The Palgrave Encyclopedia of Global Security Studies

Living Edition
| Editors: Scott Romaniuk, Manish Thapa, Péter Marton

Critical Infrastructure

  • Murat BayarEmail author
Living reference work entry
DOI: https://doi.org/10.1007/978-3-319-74336-3_321-1

Introduction

States cooperate on a large number of issues ranging from trade and poverty alleviation to economic security. While the dominant theories in international relations highlight interstate militarized disputes and nuclear proliferation as the primary threats against international security, global terrorism and climate change have increasingly posed new types of threats in the twenty-first century. Critical infrastructures, such as ports, subways, and nuclear plants, which are essential for the well-being and livelihoods of societies, are affected by both of these issues. Accordingly, there is a growing international effort (e.g., the European Union’s conceptualization of European critical infrastructures) to address the role of critical infrastructures in sustaining physical and economic security, the human-caused and natural threats against them, and the mechanisms through which states can adapt to, if not mitigate, these new threats.

In general, infrastructure refers to...

Keywords

Cyber Terrorism Sea level rise Climate change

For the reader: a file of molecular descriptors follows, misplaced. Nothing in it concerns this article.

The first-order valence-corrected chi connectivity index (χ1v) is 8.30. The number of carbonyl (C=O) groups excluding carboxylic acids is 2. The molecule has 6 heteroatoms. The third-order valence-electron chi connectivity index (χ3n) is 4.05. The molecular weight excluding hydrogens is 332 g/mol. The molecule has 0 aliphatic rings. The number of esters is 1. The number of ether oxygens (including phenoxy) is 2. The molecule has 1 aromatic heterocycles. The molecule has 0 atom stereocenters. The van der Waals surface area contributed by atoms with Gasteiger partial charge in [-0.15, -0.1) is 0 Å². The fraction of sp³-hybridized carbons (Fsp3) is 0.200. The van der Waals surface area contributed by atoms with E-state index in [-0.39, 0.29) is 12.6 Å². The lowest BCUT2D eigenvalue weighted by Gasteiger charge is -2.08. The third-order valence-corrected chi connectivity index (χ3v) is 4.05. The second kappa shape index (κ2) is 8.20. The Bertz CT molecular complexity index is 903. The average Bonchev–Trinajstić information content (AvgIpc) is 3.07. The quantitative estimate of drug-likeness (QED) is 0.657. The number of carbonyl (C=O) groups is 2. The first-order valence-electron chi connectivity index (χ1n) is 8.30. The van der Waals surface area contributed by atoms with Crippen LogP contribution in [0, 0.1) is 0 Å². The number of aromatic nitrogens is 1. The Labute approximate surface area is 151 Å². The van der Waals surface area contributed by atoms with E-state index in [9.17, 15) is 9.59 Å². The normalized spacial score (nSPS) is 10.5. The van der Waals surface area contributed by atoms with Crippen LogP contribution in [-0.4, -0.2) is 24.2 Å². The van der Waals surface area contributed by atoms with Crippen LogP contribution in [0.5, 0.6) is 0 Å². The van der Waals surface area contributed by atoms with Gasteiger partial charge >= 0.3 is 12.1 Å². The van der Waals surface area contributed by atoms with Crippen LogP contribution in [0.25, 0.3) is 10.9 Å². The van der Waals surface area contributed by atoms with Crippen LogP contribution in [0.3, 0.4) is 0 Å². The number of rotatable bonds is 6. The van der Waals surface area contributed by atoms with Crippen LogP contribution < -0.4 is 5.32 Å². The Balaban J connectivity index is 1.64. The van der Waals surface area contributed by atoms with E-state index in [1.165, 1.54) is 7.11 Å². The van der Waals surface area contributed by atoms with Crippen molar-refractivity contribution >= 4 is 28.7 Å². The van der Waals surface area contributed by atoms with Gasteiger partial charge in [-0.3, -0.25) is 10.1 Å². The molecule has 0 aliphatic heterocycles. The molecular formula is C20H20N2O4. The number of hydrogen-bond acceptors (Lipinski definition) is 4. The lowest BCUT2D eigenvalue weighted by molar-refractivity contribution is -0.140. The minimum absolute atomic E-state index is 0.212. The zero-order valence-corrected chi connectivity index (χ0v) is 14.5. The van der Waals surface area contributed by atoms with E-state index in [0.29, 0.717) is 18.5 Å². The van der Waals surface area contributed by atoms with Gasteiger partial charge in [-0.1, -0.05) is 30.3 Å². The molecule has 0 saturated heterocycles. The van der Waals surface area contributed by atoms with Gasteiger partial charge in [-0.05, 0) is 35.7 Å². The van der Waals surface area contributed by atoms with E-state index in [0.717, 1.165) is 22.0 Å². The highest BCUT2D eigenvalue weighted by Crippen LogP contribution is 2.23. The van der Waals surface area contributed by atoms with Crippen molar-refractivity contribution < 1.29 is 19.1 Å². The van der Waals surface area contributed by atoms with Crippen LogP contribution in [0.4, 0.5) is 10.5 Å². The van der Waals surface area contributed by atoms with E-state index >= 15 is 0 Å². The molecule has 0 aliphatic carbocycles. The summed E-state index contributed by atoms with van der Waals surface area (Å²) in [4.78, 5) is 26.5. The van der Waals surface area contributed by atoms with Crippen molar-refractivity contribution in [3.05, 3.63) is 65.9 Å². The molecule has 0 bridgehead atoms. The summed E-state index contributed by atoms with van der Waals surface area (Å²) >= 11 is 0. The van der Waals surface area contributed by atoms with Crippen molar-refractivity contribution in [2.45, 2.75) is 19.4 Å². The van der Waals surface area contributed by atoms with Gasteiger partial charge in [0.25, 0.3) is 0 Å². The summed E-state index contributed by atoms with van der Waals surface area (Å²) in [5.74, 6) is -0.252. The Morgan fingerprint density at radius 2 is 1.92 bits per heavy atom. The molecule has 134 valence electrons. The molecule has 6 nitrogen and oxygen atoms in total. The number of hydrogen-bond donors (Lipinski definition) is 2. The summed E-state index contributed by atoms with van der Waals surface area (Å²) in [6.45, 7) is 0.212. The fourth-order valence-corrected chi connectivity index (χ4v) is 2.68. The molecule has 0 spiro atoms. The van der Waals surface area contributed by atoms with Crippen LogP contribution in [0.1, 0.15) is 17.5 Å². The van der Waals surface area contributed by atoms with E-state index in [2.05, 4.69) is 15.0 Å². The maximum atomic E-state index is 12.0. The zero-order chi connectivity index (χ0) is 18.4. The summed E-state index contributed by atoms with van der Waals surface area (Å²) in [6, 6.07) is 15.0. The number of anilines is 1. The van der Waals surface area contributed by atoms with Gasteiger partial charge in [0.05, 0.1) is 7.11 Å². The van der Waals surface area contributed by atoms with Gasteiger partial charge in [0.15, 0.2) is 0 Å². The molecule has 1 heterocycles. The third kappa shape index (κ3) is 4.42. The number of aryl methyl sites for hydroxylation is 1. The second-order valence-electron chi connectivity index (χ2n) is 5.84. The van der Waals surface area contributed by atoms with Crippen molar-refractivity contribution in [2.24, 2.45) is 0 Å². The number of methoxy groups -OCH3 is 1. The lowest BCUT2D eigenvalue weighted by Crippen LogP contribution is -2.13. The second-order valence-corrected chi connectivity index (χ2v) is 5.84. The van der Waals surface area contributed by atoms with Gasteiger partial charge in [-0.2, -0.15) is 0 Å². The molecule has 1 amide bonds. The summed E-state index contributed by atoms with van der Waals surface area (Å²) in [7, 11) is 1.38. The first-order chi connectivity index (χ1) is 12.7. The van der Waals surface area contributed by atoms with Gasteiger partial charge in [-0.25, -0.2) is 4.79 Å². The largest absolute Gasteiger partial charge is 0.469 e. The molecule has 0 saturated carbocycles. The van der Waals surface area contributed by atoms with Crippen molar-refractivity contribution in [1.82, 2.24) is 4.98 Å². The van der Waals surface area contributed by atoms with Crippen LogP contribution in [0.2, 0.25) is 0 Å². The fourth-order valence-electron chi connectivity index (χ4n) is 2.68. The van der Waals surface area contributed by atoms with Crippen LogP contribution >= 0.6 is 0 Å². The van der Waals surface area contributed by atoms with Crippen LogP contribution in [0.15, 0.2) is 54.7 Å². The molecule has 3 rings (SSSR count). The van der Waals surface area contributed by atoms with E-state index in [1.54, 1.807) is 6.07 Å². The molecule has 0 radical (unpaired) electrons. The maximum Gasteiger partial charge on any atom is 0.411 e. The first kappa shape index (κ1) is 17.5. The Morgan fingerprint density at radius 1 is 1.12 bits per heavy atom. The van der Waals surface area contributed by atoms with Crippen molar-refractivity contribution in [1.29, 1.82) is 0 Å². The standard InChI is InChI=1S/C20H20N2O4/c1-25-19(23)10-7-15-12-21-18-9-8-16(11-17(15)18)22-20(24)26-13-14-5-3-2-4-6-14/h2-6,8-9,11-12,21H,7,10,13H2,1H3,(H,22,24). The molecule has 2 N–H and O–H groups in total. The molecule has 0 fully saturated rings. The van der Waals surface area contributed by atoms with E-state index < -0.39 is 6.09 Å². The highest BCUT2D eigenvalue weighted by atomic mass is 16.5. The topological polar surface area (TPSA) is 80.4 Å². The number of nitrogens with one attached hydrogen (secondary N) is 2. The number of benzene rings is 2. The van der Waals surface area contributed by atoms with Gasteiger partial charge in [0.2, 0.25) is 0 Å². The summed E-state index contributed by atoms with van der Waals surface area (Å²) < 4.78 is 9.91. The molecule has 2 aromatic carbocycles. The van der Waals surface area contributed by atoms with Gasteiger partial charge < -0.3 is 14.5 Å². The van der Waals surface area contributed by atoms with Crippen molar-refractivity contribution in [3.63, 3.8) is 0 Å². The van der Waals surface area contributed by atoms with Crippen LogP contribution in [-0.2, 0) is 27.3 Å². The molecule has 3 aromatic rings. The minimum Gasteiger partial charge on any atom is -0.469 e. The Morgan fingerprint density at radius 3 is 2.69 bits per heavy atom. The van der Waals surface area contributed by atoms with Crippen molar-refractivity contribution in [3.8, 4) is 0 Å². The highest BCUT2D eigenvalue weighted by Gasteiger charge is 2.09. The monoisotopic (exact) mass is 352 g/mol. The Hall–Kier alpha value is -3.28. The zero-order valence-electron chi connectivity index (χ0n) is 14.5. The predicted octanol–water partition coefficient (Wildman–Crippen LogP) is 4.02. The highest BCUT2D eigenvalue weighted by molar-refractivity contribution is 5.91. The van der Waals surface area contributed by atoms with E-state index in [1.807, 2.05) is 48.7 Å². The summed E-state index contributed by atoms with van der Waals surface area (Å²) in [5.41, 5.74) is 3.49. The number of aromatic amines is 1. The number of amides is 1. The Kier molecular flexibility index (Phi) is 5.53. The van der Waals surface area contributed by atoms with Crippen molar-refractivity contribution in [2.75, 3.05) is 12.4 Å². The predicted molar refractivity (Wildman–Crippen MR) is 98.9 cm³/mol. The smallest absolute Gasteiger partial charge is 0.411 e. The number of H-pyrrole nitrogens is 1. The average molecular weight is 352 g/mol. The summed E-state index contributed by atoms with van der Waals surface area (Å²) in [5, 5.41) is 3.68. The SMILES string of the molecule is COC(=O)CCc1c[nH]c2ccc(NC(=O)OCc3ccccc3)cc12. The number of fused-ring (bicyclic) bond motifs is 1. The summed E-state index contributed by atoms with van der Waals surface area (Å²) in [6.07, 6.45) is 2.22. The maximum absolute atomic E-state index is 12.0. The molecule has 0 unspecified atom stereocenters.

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References

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Further Reading

  1. French, G. S. (2007). Intelligence analysis for strategic risk assessments. In Critical infrastructure protection: Elements of risk (pp. 12–24). Fairfax, VA: George Mason University, School of Law. https://cip.gmu.edu/wp-content/uploads/2016/06/ElementsofRiskMonograph.pdf
  2. O’Rourke, T. D. (2007). Critical infrastructure, interdependencies, and resilience. The Bridge, 37(1), 22–29.Google Scholar
  3. Weichselgartner, J. (2001). Disaster mitigation: The concept of vulnerability revisited. Disaster Prevention and Management, 10(2), 85–94.CrossRefGoogle Scholar

Copyright information

© The Author(s), under exclusive licence to Springer Nature Switzerland AG 2019

Authors and Affiliations

  1. 1.Department of Political Science and Public AdministrationSocial Sciences University of AnkaraAnkaraTurkey